Military members of Badger Team are chosen in part because of their ability to work in a multinational environment. “Not everyone is capable of that day to day,” Col. Oliver explains. “It’s a different set of skills to do that on a constant basis.” He also looks for people who could impart lessons to others successfully. “Not everyone is a trainer,” he states. Another required qualification is experience in the IED fight.

All of the military trainers are staff sergeants or sergeants first class. In some cases, team leaders identified individuals with the right skill sets and recruited them. More often, they talked to commanders, outlined their requirements, and asked for personnel recommendations. Selected soldiers went through an interview process before receiving an offer to join the team. Civilian Badgers were chosen based on their area of expertise; the team had specific requirements it wanted met, and it contracted for people who could fill them.

Training by the team includes general and specific aspects of C-IED operations. It also focuses on information sharing as different partners explain their knowledge and experiences enabling both trainers and trainees to learn from these sessions. “No one has [a] 100 percent solution,” Col. Oliver says. IEDs are versatile and often vary from one region to another, so allies may have different knowledge based on where they fought previously. Depending on the topic, courses led by Badger Team can run from five days to 20 days. Two shorter training options are a baseline course focused on teaching trainers and a robotics class. The longer training involves tactical lessons including time spent in the training lanes.

In addition to the work conducted at Hohenfels, team members travel to other countries to assist with efforts to stand up local training. They also deploy to Afghanistan for three to four weeks at a time to talk to boots-on-the-ground warfighters and other experts about the latest in IED trends and effective countermeasures. Staying abreast of developments is critical to making training valid.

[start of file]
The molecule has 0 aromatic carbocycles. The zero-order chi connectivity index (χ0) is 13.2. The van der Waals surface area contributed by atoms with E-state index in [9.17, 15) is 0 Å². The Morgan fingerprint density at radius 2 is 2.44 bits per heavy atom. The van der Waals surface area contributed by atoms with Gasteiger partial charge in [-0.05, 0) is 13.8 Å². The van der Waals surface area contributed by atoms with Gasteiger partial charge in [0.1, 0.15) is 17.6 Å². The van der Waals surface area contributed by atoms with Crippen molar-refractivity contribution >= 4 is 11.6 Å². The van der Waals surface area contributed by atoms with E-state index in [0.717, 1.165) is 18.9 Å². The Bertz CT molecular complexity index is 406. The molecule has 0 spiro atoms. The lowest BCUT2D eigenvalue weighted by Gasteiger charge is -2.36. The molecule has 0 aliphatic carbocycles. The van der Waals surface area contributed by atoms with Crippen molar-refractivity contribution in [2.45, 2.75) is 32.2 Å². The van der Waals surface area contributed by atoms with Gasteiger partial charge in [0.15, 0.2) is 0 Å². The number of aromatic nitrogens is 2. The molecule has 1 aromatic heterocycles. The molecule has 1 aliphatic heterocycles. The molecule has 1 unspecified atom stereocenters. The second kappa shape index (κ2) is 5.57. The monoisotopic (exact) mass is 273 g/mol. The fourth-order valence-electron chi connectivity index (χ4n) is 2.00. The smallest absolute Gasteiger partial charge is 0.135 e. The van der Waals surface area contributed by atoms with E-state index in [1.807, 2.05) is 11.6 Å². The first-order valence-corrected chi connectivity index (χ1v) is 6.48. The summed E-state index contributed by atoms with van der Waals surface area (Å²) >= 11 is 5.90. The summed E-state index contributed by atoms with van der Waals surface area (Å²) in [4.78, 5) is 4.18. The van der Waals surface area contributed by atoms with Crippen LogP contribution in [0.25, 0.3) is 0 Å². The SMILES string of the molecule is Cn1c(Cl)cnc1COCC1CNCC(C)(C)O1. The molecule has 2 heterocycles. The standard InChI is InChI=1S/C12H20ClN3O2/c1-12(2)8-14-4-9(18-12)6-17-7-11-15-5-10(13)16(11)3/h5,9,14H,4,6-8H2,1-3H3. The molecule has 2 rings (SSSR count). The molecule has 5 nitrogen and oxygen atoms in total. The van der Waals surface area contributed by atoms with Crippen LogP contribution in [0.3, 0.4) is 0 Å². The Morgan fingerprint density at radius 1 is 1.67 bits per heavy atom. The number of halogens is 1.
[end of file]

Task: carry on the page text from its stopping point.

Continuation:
One of the groups with which the Badger Team meets is Task Force Paladin, a C-IED team in Afghanistan. Col. Oliver says his people are tied in with the task force to share current information on trends in terms of both defeating the device and insurgent tactics. Badger Team also culls lessons from C-IED centers of excellence in the United Kingdom, Italy and Spain. The former two are run by the individual countries; NATO manages the latter. The team learns more by talking to U.S. and international-partner subject matter experts (SMEs) who come through Germany and explain what they witnessed; how tactics, techniques and procedures work in the field; and their overall perspectives.

“Our primary focus is Afghanistan because that’s where the big fight is right now,” Col. Oliver explains. However, he adds, his team is working to ensure that it, and its students, are prepared for the next battlefields as well. “I think the IED is going to be the insurgents’ weapon of choice for a long time,” the colonel says. U.S. forces must be prepared to handle IEDs no matter the environment and to help their partners do the same. Col. Oliver says the United States is working closely with European allies, especially those with experiences beyond Afghanistan, to determine the methods for defeating IEDs in other locations.

To ensure further that it provides the best training possible, Badger Team has feedback mechanisms in place. Students in the classes fill out surveys at the end of their courses evaluating the instruction. The SMEs who visit the team receive their own forms on which to leave their opinions. Col. Oliver says 90 percent of the feedback they receive from students is positive, and most of what they hear from SMEs is the same. However, the latter “have been very critical and they’ve helped us get better.” The colonel says that he is eager for frank evaluations that can help improve his operations. “We’re not looking for pats on the back,” he states. Instead, he and his organization look forward to bringing more troops home safely.

WEB RESOURCES
Joint Multinational Training Command: www.hqjmtc.army.mil
International Security Assistance Force: www.isaf.nato.int